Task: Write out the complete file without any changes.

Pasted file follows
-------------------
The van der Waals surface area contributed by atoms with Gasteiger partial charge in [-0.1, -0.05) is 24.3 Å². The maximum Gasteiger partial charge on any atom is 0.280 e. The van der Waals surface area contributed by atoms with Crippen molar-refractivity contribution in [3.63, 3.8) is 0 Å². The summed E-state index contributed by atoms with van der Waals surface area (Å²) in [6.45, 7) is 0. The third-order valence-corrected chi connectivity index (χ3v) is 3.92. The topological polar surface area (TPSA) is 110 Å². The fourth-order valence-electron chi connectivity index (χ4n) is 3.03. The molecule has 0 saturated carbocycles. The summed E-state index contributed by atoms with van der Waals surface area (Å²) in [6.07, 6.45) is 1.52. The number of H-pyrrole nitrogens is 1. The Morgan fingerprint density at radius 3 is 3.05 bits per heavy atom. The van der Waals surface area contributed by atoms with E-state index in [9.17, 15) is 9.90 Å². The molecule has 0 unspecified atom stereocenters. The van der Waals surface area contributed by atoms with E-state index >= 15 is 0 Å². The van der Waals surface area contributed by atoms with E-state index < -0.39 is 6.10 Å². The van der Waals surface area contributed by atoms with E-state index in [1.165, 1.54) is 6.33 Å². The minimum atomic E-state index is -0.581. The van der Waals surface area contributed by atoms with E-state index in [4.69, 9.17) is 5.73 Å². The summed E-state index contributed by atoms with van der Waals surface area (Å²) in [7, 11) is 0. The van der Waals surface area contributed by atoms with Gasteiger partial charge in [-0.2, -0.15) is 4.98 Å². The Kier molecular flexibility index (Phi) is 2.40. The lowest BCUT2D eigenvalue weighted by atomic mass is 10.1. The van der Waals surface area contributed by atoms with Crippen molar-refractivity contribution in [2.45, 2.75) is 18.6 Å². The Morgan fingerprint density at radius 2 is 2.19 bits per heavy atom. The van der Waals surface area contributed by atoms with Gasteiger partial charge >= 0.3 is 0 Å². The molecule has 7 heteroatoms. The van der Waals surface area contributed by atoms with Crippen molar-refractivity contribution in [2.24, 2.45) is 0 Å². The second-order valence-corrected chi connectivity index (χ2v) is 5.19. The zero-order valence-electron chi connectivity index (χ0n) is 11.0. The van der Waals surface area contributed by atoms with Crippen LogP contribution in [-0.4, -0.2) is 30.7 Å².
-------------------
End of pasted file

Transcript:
The van der Waals surface area contributed by atoms with Gasteiger partial charge in [-0.1, -0.05) is 24.3 Å². The maximum Gasteiger partial charge on any atom is 0.280 e. The van der Waals surface area contributed by atoms with Crippen molar-refractivity contribution in [3.63, 3.8) is 0 Å². The summed E-state index contributed by atoms with van der Waals surface area (Å²) in [6.45, 7) is 0. The third-order valence-corrected chi connectivity index (χ3v) is 3.92. The topological polar surface area (TPSA) is 110 Å². The fourth-order valence-electron chi connectivity index (χ4n) is 3.03. The molecule has 0 saturated carbocycles. The summed E-state index contributed by atoms with van der Waals surface area (Å²) in [6.07, 6.45) is 1.52. The number of H-pyrrole nitrogens is 1. The Morgan fingerprint density at radius 3 is 3.05 bits per heavy atom. The van der Waals surface area contributed by atoms with E-state index in [9.17, 15) is 9.90 Å². The molecule has 0 unspecified atom stereocenters. The van der Waals surface area contributed by atoms with E-state index >= 15 is 0 Å². The van der Waals surface area contributed by atoms with E-state index < -0.39 is 6.10 Å². The van der Waals surface area contributed by atoms with E-state index in [1.165, 1.54) is 6.33 Å². The minimum atomic E-state index is -0.581. The van der Waals surface area contributed by atoms with E-state index in [4.69, 9.17) is 5.73 Å². The summed E-state index contributed by atoms with van der Waals surface area (Å²) in [7, 11) is 0. The van der Waals surface area contributed by atoms with Gasteiger partial charge in [-0.2, -0.15) is 4.98 Å². The Kier molecular flexibility index (Phi) is 2.40. The lowest BCUT2D eigenvalue weighted by atomic mass is 10.1. The van der Waals surface area contributed by atoms with Crippen molar-refractivity contribution in [2.45, 2.75) is 18.6 Å². The Morgan fingerprint density at radius 2 is 2.19 bits per heavy atom. The van der Waals surface area contributed by atoms with Gasteiger partial charge >= 0.3 is 0 Å². The molecule has 7 heteroatoms. The van der Waals surface area contributed by atoms with Crippen molar-refractivity contribution in [2.24, 2.45) is 0 Å². The second-order valence-corrected chi connectivity index (χ2v) is 5.19. The zero-order valence-electron chi connectivity index (χ0n) is 11.0. The van der Waals surface area contributed by atoms with Crippen LogP contribution in [-0.4, -0.2) is 30.7 Å².